Why is passive geothermal cooling heating 1
In heating technology, the demand for low-emission and energy-efficient heat generation is increasing. Not least the national and global climate policy decisions of the last few years are driving this trend forward. One possibility of resource-saving heat generation is the use of near-surface geothermal energy or geothermal energy.
What is near-surface geothermal energy?
Thermal energy is stored in the subsurface. The upper soil layers to a depth of about 10 m are subject to strong seasonal temperature fluctuations. In the area below, up to a depth of around 100 m, however, temperatures of around 10 ° C are relatively constant all year round. In even deeper layers, the temperature then rises linearly by around 3 ° C per 100 m. The heat stored in the ground is used as primary energy in geothermal systems.
Image: geothermal plus
A distinction is made between two ways of making the subsurface temperatures usable: the open and the closed systems. The former use the groundwater in the form of well bores. Since the groundwater cannot be used at all locations, closed systems are an alternative. Here, the heat from the surrounding rock is used via a closed, underground fluid circuit. A heat transfer medium (brine from water and antifreeze) circulates through the system, which increases in temperature due to the heat transferred from the rock.
What is the job of the heat pump?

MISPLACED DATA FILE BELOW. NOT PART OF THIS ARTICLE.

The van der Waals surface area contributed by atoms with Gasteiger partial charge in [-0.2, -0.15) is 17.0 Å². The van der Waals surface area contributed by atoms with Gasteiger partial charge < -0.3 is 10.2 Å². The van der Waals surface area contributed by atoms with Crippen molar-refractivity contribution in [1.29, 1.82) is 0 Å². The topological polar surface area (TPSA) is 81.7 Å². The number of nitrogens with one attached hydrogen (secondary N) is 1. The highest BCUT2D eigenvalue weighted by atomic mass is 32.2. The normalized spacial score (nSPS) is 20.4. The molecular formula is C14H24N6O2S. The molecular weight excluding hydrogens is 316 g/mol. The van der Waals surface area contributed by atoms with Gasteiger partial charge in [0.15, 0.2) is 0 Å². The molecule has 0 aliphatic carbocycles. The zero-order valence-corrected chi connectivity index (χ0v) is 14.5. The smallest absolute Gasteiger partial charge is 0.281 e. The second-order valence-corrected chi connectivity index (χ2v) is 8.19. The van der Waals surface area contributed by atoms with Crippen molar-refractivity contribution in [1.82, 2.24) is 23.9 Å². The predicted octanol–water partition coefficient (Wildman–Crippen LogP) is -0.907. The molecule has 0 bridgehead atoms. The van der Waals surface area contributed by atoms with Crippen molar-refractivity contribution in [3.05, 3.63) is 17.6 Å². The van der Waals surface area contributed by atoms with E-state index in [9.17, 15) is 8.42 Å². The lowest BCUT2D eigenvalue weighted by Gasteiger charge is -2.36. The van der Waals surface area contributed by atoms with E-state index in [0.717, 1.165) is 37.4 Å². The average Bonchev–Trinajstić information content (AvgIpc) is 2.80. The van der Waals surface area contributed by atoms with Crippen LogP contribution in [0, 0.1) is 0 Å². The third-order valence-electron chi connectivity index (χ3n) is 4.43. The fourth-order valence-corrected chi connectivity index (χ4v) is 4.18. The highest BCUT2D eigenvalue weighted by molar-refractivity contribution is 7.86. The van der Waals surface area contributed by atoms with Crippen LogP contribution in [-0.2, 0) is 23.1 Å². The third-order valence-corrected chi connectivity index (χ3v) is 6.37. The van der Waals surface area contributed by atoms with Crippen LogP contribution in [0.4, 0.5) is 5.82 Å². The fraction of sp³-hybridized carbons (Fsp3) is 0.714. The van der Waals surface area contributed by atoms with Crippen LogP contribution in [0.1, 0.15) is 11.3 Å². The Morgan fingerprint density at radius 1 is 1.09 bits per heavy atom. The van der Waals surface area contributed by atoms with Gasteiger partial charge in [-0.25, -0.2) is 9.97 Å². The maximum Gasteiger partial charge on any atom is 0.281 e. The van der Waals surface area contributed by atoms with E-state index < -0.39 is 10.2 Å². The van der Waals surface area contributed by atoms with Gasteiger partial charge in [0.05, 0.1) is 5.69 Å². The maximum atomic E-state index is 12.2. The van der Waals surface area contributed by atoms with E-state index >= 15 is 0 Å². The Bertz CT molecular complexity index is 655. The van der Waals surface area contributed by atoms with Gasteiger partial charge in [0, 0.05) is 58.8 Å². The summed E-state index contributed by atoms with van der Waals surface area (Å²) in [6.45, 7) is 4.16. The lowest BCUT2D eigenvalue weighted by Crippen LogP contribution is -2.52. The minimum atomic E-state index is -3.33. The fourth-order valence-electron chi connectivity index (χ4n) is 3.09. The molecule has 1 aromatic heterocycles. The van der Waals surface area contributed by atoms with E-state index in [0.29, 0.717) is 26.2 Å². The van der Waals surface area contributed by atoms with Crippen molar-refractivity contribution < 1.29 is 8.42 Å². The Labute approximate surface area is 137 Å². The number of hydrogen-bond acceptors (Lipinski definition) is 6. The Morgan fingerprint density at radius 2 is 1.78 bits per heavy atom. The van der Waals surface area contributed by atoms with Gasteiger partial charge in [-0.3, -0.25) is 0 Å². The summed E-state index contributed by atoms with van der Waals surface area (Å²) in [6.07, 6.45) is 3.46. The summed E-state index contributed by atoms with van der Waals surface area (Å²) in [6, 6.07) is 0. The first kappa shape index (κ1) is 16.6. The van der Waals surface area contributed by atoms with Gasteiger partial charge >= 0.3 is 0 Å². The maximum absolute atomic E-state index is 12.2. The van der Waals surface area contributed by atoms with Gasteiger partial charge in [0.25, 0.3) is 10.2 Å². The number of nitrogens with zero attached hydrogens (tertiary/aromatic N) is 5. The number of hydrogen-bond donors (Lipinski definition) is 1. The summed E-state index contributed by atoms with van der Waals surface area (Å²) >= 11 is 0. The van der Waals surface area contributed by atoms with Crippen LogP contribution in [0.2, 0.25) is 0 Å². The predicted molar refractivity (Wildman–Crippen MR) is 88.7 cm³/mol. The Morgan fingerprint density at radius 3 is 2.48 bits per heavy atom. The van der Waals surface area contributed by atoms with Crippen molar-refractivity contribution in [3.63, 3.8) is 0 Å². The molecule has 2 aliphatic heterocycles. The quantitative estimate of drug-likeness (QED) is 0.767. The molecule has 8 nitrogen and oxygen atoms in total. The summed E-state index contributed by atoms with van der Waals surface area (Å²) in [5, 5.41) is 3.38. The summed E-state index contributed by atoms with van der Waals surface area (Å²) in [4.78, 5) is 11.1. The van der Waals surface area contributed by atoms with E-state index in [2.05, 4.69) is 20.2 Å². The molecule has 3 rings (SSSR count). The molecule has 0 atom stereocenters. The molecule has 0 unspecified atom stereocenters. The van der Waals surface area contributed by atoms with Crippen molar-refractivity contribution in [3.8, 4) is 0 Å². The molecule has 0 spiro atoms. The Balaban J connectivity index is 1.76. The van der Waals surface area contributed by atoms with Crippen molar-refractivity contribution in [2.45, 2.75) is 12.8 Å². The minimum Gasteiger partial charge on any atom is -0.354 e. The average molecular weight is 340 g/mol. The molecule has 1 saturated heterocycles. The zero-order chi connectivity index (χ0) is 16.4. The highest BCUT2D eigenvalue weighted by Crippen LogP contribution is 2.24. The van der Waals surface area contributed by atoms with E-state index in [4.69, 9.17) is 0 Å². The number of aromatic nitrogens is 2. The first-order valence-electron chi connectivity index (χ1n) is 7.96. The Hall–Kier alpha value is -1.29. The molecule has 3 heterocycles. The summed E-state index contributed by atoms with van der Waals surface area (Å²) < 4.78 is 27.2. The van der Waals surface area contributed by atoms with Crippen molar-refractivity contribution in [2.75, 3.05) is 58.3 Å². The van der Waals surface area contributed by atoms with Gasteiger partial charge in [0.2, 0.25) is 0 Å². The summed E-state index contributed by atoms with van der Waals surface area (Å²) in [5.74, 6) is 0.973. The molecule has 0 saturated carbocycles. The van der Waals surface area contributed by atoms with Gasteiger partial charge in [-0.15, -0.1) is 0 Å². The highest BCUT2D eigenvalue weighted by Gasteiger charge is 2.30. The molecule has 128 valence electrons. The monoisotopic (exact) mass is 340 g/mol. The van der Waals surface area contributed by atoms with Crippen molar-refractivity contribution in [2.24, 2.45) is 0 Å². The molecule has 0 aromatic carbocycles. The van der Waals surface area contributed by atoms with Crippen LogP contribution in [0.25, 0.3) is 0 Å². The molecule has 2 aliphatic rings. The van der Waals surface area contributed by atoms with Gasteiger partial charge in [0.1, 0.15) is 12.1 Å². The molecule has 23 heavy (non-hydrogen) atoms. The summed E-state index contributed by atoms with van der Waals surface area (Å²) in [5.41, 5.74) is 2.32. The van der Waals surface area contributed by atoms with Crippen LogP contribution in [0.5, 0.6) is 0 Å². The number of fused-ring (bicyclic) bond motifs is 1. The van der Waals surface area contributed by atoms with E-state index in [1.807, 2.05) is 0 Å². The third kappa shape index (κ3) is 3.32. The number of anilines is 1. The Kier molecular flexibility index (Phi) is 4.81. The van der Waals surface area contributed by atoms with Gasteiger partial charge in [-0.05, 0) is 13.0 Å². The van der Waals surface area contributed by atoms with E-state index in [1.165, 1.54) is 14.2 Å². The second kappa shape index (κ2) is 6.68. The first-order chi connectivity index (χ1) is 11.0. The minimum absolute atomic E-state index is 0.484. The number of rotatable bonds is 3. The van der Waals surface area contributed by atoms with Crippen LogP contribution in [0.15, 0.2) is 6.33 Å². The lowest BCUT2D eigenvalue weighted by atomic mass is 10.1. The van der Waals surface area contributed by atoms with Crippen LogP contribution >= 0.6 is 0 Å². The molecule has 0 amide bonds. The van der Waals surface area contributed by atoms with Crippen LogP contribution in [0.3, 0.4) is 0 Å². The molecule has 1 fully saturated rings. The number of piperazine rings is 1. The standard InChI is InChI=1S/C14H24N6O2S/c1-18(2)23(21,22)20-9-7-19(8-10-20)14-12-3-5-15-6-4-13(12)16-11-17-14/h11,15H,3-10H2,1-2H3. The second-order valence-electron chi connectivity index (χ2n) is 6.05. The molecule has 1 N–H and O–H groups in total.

Naturally, a body can only transfer heat to its surroundings if it has a higher temperature level than its surroundings. However, in the case of geothermal use, the desired room temperature is higher than the subsurface temperature obtained. For this reason, you need a heat pump that reverses the natural flow, i.e. generates a warmer one from a cold medium. An energy input in the form of electrical current is required as a drive for this temperature increase.
In order to be able to make a statement about the efficiency of a heat pump, the performance figure - also known as the Coefficient of Performance (COP) - is decisive. It describes how much heat can be obtained from the drive energy of the compressor. The lower the temperature difference between the source temperature of the geothermal system and the flow temperature of the heating circuit, the higher the COP and thus the efficiency of the system. For this reason, large-area heating systems such as underfloor or ceiling heating with low flow temperatures are ideal. In the case of the annual performance factor (JAZ), the heat losses and the auxiliary energy consumption for control equipment and pumps are also included in the balance. It therefore provides information on the total useful heat generated annually in relation to the total energy consumption required for this.
How can the near-surface geothermal energy be used?
One way of using it isGeothermal probes. Here, plastic pipes are installed in around 30 to 100 m deep boreholes through which the brine circulates. The deeper the hole, the higher the temperatures. However, a permit under water law is required, in which the maximum permissible borehole depth at the site is specified. In addition, the type of rock has a major influence on the extraction performance. For large projects, an investigation of the thermal subsurface behavior in so-called thermal response tests is necessary. The installation costs are relatively high due to the complex drilling.